Thursday, 15 January 2015

Turner’s Hall woods and the Oven Bird

Yellow Warbler as easily seen in the Woods

January 04, 2015

I now understand the term Warbler’s Neck.  This was after spending close to three hours in the Turner’s Hall Woods, which is located in the parish of St Andrew, in search of wintering Warblers.  Our guide was one of the most knowledgeable birders on the island, Martin Frost, along with fellow birders and photographers Dr. John L. Webster, Mr. Richard Roach and my son, Jason.  A week before Martin had seen an Oven Bird while in the woods and we were hoping it was still around.  It would have been a lifer for all three of us.

Turner’s Hall Woods

Turner’s Hall Woods is the last trace of the original tropical forest which once covered our island Barbados, before it was colonized by the English.  It sits on fifty acres of land with a main hiking trail of over one mile.  There are many secondary trails branching off to the left and right of the main trail.  It is known mostly for its rich flora, containing trees and shrubs seen no other place on the island.  It also has a number of small streams and ponds flowing under its canopy of trees, making it a perfect place for local and migrating song birds to be found.  (Learn more about Turner’s Hall Woods)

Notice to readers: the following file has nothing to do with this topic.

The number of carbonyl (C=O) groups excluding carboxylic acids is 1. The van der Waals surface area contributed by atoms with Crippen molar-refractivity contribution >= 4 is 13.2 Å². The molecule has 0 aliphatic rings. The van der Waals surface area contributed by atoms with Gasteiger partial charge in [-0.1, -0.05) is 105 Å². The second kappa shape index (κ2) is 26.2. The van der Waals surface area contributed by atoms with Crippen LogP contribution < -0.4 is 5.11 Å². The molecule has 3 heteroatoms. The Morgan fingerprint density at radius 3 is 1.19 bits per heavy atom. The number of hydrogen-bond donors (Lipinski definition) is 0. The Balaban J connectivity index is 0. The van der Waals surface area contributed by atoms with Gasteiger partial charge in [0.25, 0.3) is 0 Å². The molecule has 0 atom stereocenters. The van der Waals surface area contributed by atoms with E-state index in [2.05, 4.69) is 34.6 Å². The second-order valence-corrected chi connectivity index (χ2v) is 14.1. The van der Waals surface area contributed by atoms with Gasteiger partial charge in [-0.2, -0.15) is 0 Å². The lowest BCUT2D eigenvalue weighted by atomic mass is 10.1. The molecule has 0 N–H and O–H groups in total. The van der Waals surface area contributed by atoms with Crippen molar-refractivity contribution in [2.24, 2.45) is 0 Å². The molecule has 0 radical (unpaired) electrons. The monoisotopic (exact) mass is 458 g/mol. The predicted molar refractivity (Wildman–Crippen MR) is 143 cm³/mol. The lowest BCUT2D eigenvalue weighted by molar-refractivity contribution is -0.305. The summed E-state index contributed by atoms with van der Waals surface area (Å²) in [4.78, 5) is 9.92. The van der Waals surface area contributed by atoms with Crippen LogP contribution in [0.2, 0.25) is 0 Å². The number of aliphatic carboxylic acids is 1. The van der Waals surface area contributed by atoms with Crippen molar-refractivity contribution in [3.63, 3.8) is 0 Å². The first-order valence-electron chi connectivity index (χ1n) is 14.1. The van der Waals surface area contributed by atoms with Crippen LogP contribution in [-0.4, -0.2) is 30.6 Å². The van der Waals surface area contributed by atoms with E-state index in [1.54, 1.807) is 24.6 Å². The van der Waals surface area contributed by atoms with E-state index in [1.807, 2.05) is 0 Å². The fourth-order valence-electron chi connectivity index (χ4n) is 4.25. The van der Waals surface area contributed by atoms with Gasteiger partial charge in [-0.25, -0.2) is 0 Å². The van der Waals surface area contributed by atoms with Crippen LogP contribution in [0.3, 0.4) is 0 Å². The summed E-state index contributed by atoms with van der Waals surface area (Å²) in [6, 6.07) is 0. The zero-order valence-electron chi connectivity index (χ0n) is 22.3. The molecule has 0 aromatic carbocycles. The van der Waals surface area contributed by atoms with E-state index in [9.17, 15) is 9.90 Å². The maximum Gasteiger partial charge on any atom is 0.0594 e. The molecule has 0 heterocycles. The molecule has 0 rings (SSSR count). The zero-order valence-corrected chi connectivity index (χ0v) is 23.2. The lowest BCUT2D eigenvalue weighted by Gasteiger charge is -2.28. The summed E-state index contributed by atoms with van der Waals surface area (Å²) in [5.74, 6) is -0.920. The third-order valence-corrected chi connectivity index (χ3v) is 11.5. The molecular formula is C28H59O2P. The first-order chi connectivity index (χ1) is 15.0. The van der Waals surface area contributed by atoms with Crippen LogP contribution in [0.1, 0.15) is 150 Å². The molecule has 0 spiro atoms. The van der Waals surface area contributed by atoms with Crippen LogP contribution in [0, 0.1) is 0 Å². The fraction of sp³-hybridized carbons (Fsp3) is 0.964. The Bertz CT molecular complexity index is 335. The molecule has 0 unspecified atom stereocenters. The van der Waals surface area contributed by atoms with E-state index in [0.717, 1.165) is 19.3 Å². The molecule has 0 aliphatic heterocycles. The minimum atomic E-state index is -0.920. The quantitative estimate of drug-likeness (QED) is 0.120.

American Redstart
Photo by Richard Roach
Our birding started at about 8:30am. As we started along the main trail, the calls of Carib Grackles, Barbados Bullfinches and Caribbean Elaenias filled the air.  We stopped at the few clearings and openings in the dense foliage to ‘pish’*.  It was not surprising that the Grackles and Bullfinches were the first to answer our calls.  As we journeyed deeper into the woods, we soon saw a few Yellow Warblers and heard the callings of Black-whiskered Vireos. By the time we reached the end of the trail and exited the woods to the views of the scenic east coast, our tally of migrating warblers stood at zero.  We still had a second bite at the cherry any way, since our vehicles were parked a mile away at the other end of the trail.  After a short pause we started our journey in the opposite direction.  We moved a little faster this time, stopping to take notice of a troop of Green Monkeys and the clearings.  At the last clearing we registered our first and only migrant for the trip It was not an Ovenbird though.  It was a Setophaga ruticilla; locally referred to as the Christmas Bird because it is mostly seen around the Christmas season.  It is known worldwide as an American Redstart.  This was a lifer for Richard, John and I.  It was a good start for the year, a two mile hike and a lifer in just the first week.  Not bad!!  I am looking forward to part 2 of birding at Turner’s Hall Woods.  After all, there is an Ovenbird to be seen.

Click to learn more about the American Redstart and Ovenbird.

*pish- Pishing is a technique birders use in the field to attract small birds... click to read more